Similar to the Uppsala model, knowledge plays an important role in the network perspective. In the context of market development, networks can provide newly founded small firms with important information about international markets (Blomstermo & Sharma 2003; Hite, 2005). The advantage of the network perspective is easier access to market knowledge, information and resources (Bell et al. 2003). Furthermore, important exchange relationships can develop within the network, which facilitates internationalisation for small firms and can represent competitive advantages (Oviatt & McDougall, 1994).

In addition to the advantages of the network perspective, the internationalization through network relations has also some limitations (Lu & Beamish, 2001; Chetty & Campell-Hunt, 2003). Thus, for example, the dependency of small firms on dominant network partners and the associated lack of opportunities for the further development of foreign activities outside the network relationship is one of the risk (Chetty & Campell-Hunt, 2003). Moreover, small firms usually have few resources available, which limit the number of potential network engagements (Chetty & Campell-Hunt 2003). According to Fink and Kraus (2007), mutual trust between the network partners is therefore an essential prerequisite for realizing network benefits. Ideally, companies test the weak ties in advance to minimize risks and find the right people (Johanson & Vahlne, 2009). Kiva\’s internationalization also shows how important trust in its network partners is and how easily trust can be abused. For example, a partner of the company (co-founder and pastor in Uganda) used the trust to his financial advantage. According to Tenzer et al. (2014) proximity and similarities between network partners promote trust. Which is why Child et al. (2009) see psychic distance as a disruptive factor in international cooperation. Language barriers and cultural misunderstandings are examples that can affect the building and development of trust (Tenzer et al. 2014).

As mentioned above the network perspective assumes that access to an international network can accelerate internationalization and helps to overcome market entry barriers faster (Chetty & Campbell-Hunt, 2004; Freeman & Reid, 2006). This contradicts the model of Johanson and Vahlne (Morschett, 2010). It also shows that especially the newer approaches in the literature see the speed of internationalisation as a central aspect (Chetty & Campbell-Hunt 2004; Zhou et al. 2007). Oviatt and McDougall (2005) have summarized the main forces that influence the speed of internationalization in their model \”A Model of Forces Influencing Internationalisation Speed\”. In addition to “technology” and “competitors”, the forces already discussed, such as \”knowledge\” and \”network relations\”, play an important role (Oviatt & McDougall, 2005). Freeman et al. (2006) indirectly complement the model by arguing that owning a unique technology which offers a competitive advantage also accelerates the internationalization of small firms. Due to the unique technology of SENZ umbrella, international attention could be created within a short time. With a resulting increase in sales, the entrepreneurs started to consider shortly how they could enter the US market.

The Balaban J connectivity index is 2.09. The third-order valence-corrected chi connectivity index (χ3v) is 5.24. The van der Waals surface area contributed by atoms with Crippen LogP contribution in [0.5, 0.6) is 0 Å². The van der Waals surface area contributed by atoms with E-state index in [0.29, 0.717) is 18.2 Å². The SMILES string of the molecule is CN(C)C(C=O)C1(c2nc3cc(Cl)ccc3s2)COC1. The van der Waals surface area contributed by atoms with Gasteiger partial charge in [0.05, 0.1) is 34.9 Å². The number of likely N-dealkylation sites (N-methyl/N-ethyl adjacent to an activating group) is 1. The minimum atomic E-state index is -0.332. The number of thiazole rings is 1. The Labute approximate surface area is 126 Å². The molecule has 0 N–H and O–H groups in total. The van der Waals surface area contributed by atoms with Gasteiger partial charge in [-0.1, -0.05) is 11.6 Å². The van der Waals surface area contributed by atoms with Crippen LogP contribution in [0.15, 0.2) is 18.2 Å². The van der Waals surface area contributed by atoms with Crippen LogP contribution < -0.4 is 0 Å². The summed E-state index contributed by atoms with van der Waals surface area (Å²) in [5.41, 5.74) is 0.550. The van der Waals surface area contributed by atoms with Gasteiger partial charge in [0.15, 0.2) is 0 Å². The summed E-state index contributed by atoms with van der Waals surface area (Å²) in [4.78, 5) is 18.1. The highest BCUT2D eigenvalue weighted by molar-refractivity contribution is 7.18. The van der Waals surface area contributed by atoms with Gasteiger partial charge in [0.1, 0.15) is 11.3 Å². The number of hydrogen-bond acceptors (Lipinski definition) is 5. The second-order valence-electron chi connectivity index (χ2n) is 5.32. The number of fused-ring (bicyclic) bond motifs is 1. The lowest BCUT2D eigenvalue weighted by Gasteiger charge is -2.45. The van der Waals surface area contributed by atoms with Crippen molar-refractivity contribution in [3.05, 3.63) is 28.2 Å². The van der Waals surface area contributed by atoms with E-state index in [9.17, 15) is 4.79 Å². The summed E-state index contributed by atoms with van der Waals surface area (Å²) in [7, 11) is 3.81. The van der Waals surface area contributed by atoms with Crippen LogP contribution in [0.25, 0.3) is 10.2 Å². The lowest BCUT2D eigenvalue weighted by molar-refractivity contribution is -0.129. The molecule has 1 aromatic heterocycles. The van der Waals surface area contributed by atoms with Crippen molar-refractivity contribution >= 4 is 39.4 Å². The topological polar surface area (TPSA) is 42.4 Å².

The born global theory approach which will be described in the following paragraph also sees international networks as a major success factor for internationalisation (Bell et al, 2001; Chetty/Campbell-Hunt, 2004). In addition, the new theoretical approach takes up another force of Oviatt and McDougall´s model (2005), “the entrepreneurial actor”, which is also described as an important factor for the dynamics of international orientation (Oviatt et al. 2004).